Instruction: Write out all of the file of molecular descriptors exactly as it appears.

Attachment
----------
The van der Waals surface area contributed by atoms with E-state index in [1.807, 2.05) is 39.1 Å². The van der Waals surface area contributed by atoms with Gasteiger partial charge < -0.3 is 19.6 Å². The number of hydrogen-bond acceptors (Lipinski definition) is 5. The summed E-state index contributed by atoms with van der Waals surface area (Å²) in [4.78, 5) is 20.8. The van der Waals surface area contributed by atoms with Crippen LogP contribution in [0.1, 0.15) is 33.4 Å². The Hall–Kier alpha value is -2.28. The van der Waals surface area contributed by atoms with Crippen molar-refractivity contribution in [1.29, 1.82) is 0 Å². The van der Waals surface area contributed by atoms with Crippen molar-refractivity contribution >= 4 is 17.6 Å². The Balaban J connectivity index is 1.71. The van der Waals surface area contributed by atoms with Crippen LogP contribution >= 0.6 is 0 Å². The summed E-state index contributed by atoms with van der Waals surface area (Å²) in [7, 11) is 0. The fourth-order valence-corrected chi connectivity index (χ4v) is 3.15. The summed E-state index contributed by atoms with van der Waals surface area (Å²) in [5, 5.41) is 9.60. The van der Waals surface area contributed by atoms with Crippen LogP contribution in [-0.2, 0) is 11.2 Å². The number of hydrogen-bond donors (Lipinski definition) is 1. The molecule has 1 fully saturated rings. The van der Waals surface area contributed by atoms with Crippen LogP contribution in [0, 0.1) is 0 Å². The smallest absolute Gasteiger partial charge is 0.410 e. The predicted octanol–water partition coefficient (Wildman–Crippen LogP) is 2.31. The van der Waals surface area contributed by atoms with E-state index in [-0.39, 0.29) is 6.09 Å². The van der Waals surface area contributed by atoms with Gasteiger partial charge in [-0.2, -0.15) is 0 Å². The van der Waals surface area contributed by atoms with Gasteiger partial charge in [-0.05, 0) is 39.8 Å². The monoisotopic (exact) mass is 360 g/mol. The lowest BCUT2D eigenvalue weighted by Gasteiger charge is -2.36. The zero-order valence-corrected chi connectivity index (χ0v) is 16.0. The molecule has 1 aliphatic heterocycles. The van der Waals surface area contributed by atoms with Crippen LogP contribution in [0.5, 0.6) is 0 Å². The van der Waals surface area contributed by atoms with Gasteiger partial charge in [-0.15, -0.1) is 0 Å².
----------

The van der Waals surface area contributed by atoms with E-state index in [1.807, 2.05) is 39.1 Å². The van der Waals surface area contributed by atoms with Gasteiger partial charge < -0.3 is 19.6 Å². The number of hydrogen-bond acceptors (Lipinski definition) is 5. The summed E-state index contributed by atoms with van der Waals surface area (Å²) in [4.78, 5) is 20.8. The van der Waals surface area contributed by atoms with Crippen LogP contribution in [0.1, 0.15) is 33.4 Å². The Hall–Kier alpha value is -2.28. The van der Waals surface area contributed by atoms with Crippen molar-refractivity contribution in [1.29, 1.82) is 0 Å². The van der Waals surface area contributed by atoms with Crippen molar-refractivity contribution >= 4 is 17.6 Å². The Balaban J connectivity index is 1.71. The van der Waals surface area contributed by atoms with Crippen LogP contribution >= 0.6 is 0 Å². The summed E-state index contributed by atoms with van der Waals surface area (Å²) in [7, 11) is 0. The fourth-order valence-corrected chi connectivity index (χ4v) is 3.15. The summed E-state index contributed by atoms with van der Waals surface area (Å²) in [5, 5.41) is 9.60. The van der Waals surface area contributed by atoms with Crippen LogP contribution in [-0.2, 0) is 11.2 Å². The number of hydrogen-bond donors (Lipinski definition) is 1. The molecule has 1 fully saturated rings. The van der Waals surface area contributed by atoms with Crippen LogP contribution in [0, 0.1) is 0 Å². The smallest absolute Gasteiger partial charge is 0.410 e. The predicted octanol–water partition coefficient (Wildman–Crippen LogP) is 2.31. The van der Waals surface area contributed by atoms with E-state index in [-0.39, 0.29) is 6.09 Å². The van der Waals surface area contributed by atoms with Gasteiger partial charge in [-0.2, -0.15) is 0 Å². The van der Waals surface area contributed by atoms with Gasteiger partial charge in [-0.05, 0) is 39.8 Å². The monoisotopic (exact) mass is 360 g/mol. The lowest BCUT2D eigenvalue weighted by Gasteiger charge is -2.36. The zero-order valence-corrected chi connectivity index (χ0v) is 16.0. The molecule has 1 aliphatic heterocycles. The van der Waals surface area contributed by atoms with Crippen LogP contribution in [0.5, 0.6) is 0 Å². The van der Waals surface area contributed by atoms with Gasteiger partial charge in [-0.15, -0.1) is 0 Å².